The intriguing science behind kissing

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Imagine you’re at a bar with your friends. You notice someone you find strikingly attractive, stirring her drink. She notices you; she gets up and slowly saunters over. As she makes her way into earshot, she spits into her hand and whispers in your ear, “Would you be interested in tasting this?”

That’s how Rafael Wlodarski, an evolutionary behavioralist specializing in human sexual behavior at the University of Oxford describes his research on kissing (a field called “philematology,” by the way). Yes, it’s complicated, and a little gross.

The physical act of kissing is pretty well understood. On a biological level, when two people kiss, they’re actually engaging in a good, old-fashioned bodily fluid exchange. According to an editorial in the American Journal of Medicine, we swap “an average of 9 mL of water, 0.7 mg of protein, 0.18 mg of organic compounds, 0.71 mg of different fats, and 0.45 mg of sodium chloride” when we lock lips.

We probably also trade about 80 million bacteria (of about 300 species) in the act. That might sound bad, and certainly, some of these bacteria can be pathogens, ranging from strains of the coldsore-causing herpes virus to strep throat and even tuberculosis. But the majority of these tiny life forms are benign. And it really isn’t so appalling when you consider that giving someone a handshake (paywall) likely exchanges around 124 million bacteria. 

Kissing can also burn calories, although probably not substantially: Estimates suggest that couples can burn anywhere between two and 26 calories per minute while kissing, and can use up to 30 different muscles. For comparison, walking at 3 mph burns about five calories per minute.

Kissing, in its most basic, objective form, is basically a saliva square-dance. But why humans engage in that dance is the subject of much debate.

Technically, what Westerners think of as kissing (locking lips) originated about 2,000 years ago, and it’s not ubiquitous. A 2015 study surveying 168 cultures reported that fewer than half engage in “lip-to-lip contact that may or may not be prolonged.” That said, versions of face-to-face touching and intimacy are seen in almost every culture, says Wlodarski.  Inuit kissing, for example, ”involves placing the nose on the partner’s cheek and forehead and inhaling deeply.”

Studies on primates hypothesize that our animal relatives use kissing to facilitate conflict resolution and bonding. After an altercation, they kiss and make up. Chimps and other animals groom each other by licking. In theory, these behaviors could have stuck with us as evolution progressed. In studies on people, there is some evidence to suggest that kissing provides us a means of protecting ourselves from certain viruses (paywall). Or, it may just feel pleasant: our lips are one of the most sensitive parts of our bodies, right up there with our finger tips. It’s almost impossible to prove that any behaviors are carried down overtime for a genetic reason; some may be just culturally learned.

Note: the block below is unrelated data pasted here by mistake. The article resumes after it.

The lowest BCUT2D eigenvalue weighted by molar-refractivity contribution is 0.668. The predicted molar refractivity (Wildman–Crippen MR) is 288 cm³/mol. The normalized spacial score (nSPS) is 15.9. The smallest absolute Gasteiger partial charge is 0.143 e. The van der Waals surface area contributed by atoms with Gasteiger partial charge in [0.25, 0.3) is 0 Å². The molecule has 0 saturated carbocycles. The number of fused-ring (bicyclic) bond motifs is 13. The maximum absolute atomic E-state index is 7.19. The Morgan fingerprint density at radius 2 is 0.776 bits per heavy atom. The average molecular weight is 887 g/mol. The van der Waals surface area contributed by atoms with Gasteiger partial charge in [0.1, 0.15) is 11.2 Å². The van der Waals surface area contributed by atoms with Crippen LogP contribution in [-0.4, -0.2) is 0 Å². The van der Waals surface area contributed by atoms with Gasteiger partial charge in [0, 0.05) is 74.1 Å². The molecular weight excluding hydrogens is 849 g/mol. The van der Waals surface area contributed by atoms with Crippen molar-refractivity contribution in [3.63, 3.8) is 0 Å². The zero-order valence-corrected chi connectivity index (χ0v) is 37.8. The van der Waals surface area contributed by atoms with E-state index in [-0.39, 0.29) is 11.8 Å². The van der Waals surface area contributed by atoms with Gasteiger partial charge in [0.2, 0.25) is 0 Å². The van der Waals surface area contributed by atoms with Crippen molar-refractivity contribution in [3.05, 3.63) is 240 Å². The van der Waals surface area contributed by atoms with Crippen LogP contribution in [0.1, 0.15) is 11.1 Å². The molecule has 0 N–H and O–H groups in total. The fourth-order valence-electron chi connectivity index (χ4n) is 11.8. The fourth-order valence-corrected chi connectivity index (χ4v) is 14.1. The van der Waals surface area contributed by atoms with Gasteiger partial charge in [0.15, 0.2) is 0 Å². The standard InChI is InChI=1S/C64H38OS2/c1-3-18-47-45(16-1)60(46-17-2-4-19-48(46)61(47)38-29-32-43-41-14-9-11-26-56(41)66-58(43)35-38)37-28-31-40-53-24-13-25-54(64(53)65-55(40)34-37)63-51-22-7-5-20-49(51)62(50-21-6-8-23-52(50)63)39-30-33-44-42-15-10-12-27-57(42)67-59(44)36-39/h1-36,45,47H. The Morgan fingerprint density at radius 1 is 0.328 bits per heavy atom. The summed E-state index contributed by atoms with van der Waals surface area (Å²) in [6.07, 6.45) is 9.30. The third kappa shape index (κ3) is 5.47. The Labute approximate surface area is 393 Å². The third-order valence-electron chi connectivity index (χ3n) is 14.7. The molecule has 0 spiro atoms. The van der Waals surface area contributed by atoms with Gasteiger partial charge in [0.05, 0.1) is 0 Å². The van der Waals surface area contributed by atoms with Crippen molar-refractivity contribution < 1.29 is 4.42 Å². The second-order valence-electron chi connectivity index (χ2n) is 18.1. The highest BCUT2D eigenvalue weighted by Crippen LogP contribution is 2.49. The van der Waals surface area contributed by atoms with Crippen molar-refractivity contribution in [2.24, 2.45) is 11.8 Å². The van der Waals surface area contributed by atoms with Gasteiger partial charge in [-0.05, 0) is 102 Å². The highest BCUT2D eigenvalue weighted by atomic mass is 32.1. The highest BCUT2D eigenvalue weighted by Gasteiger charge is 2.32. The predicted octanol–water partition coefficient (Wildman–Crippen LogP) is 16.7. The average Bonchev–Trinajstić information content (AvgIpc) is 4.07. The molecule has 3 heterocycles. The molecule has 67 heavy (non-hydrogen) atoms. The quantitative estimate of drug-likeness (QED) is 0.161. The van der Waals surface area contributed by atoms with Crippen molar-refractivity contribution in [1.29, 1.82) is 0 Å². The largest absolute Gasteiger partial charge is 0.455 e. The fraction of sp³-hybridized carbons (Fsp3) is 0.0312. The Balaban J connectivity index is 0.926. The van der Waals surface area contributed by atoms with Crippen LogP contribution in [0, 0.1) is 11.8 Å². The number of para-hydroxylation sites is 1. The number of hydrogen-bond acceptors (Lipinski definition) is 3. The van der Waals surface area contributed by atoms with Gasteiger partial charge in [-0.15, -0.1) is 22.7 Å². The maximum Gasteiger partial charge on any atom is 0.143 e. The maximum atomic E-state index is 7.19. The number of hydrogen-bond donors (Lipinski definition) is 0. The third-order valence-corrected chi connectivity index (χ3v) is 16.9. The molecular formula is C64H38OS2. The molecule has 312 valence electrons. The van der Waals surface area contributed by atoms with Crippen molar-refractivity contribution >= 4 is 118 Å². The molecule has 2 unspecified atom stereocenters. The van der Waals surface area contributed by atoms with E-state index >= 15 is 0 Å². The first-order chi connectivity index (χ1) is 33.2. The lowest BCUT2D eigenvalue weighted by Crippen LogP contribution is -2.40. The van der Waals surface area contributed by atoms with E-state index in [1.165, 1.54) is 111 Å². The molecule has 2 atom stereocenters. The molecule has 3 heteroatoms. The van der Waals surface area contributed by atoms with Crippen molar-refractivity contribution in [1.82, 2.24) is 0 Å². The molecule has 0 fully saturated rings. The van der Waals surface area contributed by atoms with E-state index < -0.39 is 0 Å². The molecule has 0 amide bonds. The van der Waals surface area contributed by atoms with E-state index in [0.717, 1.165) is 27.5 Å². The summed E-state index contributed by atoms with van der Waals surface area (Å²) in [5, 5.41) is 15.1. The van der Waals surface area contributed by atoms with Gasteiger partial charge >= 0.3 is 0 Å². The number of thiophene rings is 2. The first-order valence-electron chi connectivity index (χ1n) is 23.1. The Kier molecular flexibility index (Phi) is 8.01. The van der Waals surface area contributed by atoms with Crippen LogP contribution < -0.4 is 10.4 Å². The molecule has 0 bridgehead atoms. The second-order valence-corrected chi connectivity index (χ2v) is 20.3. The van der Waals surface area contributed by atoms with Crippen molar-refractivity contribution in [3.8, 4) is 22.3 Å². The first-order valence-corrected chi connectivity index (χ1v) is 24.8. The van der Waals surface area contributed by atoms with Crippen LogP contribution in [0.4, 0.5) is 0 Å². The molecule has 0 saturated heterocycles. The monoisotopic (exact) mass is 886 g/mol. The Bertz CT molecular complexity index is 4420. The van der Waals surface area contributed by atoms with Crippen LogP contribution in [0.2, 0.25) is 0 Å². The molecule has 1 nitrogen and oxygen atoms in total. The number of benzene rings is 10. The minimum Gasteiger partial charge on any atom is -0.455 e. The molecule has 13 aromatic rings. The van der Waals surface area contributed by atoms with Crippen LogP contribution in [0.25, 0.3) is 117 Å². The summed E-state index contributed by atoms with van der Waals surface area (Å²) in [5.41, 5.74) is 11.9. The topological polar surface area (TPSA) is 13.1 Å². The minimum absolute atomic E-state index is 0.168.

Wlodarski’s research seems to confirm that kissing—at least in a heterosexual context, and especially for women—may play a role in selecting mates. In a paper published (paywall) in 2013, Wlodarski and his team surveyed over 300 men and just under 600 women and found that women tended to prioritize a partner’s ability to kiss more than men did—especially when first assessing their partners for a relationship. Women also tended to view kissing as an important way to show affection in long-term relationships. The same study found that there is “very little evidence to support the hypothesis that the primary function of kissing is to elevate levels of arousal.” A later 2014 study found that being a good kisser can make some people more attractive for short-term relationships.

In a different 2013 survey (paywall) of 80 women, Wlodarski found that when first assessing a partner, women tended to place more importance on kissing right before they ovulate (when they are most fertile).

Kissing also “seems to be an activity that is very well placed to help individuals get close enough together to sample each other’s pheromones,” which may play a role in human attraction and mating behavior, Wlodarski says. Though pheromones—chemicals that give off different odors—have been shown to play a role in certain animal behaviors, their role in human interactions are a little more ambiguous

Needless to say, the study of kissing is an inherently imperfect science, as Wlodarski notes in Smithsonian. Something we do know: A kiss really isn’t “just a kiss.”